The same trade-off between the richness or depth of the process a platform facilitates (and therefore, its take rate) and how much GMV it can touch is true in B2B platforms and marketplaces as well.

Take a look at the chart below (if you’re a nerd, also see the footnotes). The X-axis is the GMV of a wide variety of B2B platforms, payments companies, and marketplaces. And the Y-Axis is their take rate (with some adjustments described in the footnotes).

Two notes on the chart are in order. First, both axes are in logarithmic scales to accommodate the wide dispersion in GMV and take rates by platform type. Second, in many cases I adjusted the take rate to remove pass-through revenue and make the take rates more comparable. For instance, in some cases credit card acquirers report interchange and network fees as part of their revenue, in other cases they do not. As best I could, I removed this pass-through revenue to reflect net take rates.

At the bottom right of the chart (denoted with green dots) are the document processors and payments players. These platforms only handle a small part of the S2S and L2C process. Many facilitate only a small part of the credit card payments process! (There’s even a take rate layer cake within credit card payments that describes why these issuers, acquirers, and closed-loop networks have varying take rates.) Most of these companies have net take rates below 1%, but their reach is extraordinary. Mastercard and Visa, for instance, are networks, not issuers nor acquirers. They have 20 bps take rates, but their GMV is in the trillions of dollars.

The upper left of the chart with red dots tend to be the marketplaces. These platforms make matches, and most of them handle project management, logistics, payments, insurance and many other aspects of the S2S and L2C processes for their buyers and sellers.  These marketplaces have 10-30% take rates, but typically don’t have GMV of more than $10 billion. (To be fair, most of these marketplaces are still young and growing rapidly).

We could spend all day on this chart, and I have. Every dot, of course, has a journey over time to where it stands today. Some are very old platforms, while some have only been around a few years.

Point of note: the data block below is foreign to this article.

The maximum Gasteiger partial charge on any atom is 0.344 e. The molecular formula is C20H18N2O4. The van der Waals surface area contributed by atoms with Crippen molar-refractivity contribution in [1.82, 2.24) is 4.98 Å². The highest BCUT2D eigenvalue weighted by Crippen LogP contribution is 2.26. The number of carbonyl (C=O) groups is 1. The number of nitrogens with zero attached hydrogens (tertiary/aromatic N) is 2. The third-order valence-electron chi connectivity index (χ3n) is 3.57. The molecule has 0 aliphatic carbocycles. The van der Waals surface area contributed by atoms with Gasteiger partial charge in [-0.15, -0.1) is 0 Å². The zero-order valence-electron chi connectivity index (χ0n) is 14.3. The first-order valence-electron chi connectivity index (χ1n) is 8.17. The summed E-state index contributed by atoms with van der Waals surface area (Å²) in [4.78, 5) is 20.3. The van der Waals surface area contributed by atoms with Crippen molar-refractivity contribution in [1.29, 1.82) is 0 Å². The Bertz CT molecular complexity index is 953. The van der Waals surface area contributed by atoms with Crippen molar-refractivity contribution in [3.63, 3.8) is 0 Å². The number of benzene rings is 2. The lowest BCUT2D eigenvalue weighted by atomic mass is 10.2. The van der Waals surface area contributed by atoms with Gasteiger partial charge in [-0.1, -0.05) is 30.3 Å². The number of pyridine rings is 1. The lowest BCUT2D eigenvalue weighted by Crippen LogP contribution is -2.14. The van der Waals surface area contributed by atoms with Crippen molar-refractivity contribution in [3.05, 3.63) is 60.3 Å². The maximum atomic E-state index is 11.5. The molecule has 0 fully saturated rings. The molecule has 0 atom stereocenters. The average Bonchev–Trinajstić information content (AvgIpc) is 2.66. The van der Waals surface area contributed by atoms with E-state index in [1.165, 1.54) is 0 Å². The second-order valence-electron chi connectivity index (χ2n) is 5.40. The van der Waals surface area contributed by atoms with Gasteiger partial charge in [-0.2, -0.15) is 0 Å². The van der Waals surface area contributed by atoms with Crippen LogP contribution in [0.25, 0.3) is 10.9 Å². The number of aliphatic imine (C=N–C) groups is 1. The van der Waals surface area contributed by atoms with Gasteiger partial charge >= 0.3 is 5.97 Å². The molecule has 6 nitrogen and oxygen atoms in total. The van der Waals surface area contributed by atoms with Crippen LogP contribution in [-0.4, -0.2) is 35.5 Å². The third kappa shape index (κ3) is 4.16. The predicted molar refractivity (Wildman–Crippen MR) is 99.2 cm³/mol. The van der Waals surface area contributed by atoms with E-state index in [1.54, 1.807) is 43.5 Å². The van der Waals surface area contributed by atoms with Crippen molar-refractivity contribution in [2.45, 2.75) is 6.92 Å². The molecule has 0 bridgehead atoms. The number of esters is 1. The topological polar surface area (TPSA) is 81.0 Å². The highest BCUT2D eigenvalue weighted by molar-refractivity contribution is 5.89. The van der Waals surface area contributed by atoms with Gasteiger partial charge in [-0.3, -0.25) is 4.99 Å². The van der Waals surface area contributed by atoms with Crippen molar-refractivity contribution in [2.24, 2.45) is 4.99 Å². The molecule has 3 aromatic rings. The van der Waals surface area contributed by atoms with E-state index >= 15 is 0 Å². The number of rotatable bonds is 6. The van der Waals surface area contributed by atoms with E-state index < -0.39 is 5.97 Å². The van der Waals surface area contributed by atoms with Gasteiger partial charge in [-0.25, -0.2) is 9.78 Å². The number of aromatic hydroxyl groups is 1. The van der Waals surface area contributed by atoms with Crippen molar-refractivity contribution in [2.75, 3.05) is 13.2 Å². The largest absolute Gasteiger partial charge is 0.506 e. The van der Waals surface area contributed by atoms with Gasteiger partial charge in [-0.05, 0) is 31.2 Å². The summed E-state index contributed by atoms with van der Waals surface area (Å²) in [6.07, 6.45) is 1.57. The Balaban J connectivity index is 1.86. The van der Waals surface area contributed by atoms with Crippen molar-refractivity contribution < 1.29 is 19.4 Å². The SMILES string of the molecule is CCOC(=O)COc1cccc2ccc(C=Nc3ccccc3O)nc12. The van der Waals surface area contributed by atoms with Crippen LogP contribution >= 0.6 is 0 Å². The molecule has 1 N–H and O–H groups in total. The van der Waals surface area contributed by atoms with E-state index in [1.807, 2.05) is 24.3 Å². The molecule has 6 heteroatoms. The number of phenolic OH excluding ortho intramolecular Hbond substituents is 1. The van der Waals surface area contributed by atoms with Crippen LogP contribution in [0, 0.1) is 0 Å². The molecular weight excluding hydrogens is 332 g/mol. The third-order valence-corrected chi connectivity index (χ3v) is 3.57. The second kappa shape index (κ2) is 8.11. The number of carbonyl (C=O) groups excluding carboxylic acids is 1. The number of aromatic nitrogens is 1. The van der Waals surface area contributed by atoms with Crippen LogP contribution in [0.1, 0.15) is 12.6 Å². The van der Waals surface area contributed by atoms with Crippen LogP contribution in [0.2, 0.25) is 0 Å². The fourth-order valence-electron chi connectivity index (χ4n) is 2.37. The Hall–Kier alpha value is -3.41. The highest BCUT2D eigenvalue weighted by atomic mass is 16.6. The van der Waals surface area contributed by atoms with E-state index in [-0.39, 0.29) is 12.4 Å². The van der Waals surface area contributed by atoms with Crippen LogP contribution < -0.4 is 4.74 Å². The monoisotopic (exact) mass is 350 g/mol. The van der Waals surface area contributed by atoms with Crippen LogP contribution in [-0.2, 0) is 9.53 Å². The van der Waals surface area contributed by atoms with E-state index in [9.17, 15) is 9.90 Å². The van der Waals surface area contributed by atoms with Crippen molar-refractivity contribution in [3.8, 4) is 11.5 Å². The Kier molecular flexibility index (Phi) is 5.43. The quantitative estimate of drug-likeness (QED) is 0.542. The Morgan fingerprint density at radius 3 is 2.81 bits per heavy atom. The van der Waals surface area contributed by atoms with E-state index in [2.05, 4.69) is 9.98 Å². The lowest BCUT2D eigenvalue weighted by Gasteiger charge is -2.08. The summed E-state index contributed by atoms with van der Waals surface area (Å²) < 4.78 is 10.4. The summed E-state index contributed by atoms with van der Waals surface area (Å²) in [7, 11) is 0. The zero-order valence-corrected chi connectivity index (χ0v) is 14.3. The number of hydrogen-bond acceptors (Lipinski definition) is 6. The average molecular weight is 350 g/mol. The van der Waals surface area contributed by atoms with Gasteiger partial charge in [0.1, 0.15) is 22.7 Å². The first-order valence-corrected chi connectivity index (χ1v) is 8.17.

Take ACV Auctions as an example. ACV Auctions charges both buyers and suppliers a small fee when they consummate a transaction on the marketplace. This typically amounts to about 2% of GMV. But ACV has added logistics services, financing for dealers, data services, and insurance to its layer cake. These additional services now account for 55% of revenue and bring the total take rate to more than 4%.

Where will the Journey Lead?

When I’m asked to evaluate a new platform or marketplace, I’m typically using this lens, among others, to ask myself:

  • What jobs is the marketplace currently performing?
  • Which jobs can it add? What do the buyers and sellers in this market really need?
  • How much GMV can this platform cover?

In the case of ACV Auctions, for instance, how much more can the take rate expand? And how much GMV growth is there to be had by geographic expansion alone? Can they also expand to other categories where auctions are common (e.g., motorcycles and powersports)?

Implicitly, I’m asking, where will this platform end up on the Richness vs. Reach chart?

Share your thoughts

If you are building a B2B platform, take a look at the pre-match and post-match “jobs-to-be done” diagrams, and ask the buyers and suppliers on your platform which additional services would add the most value. Sequence your product development accordingly and chart your own journey on the take rate-versus-GMV chart. If you are able to handle enough mission-critical tasks, you’ll watch your take rate soar upwards. If you want to have a brainstorming session about how to improve your take rate, feel free to contact us at knowledge@tidemarkcap.com.

We love the idea of bringing together a community to explore the boundaries of Vertical SaaS and are excited by what we can learn from each other. If you have thoughts or comments or want to get involved, reach out to us at knowledge@tidemarkcap.com. If you would like to keep updated as we publish these essays, sign up below.

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Marketplace Take Rates
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The information presented in this post is for illustrative purposes only and is not an offer to sell or the solicitation of an offer to purchase an interest in any private fund managed or sponsored by Tidemark or any of the securities of any company discussed. Companies discussed in these posts may include current Tidemark portfolio companies and/or prior investments made by Tidemark employees while at other investment firms. These companies identified above are not necessarily representative of all Tidemark investments, and no assumption should be made that the investments identified were or will be profitable. The information in this post is not presented with a view to providing investment advice with respect to any security, or making any claim as to the past, current or future performance thereof.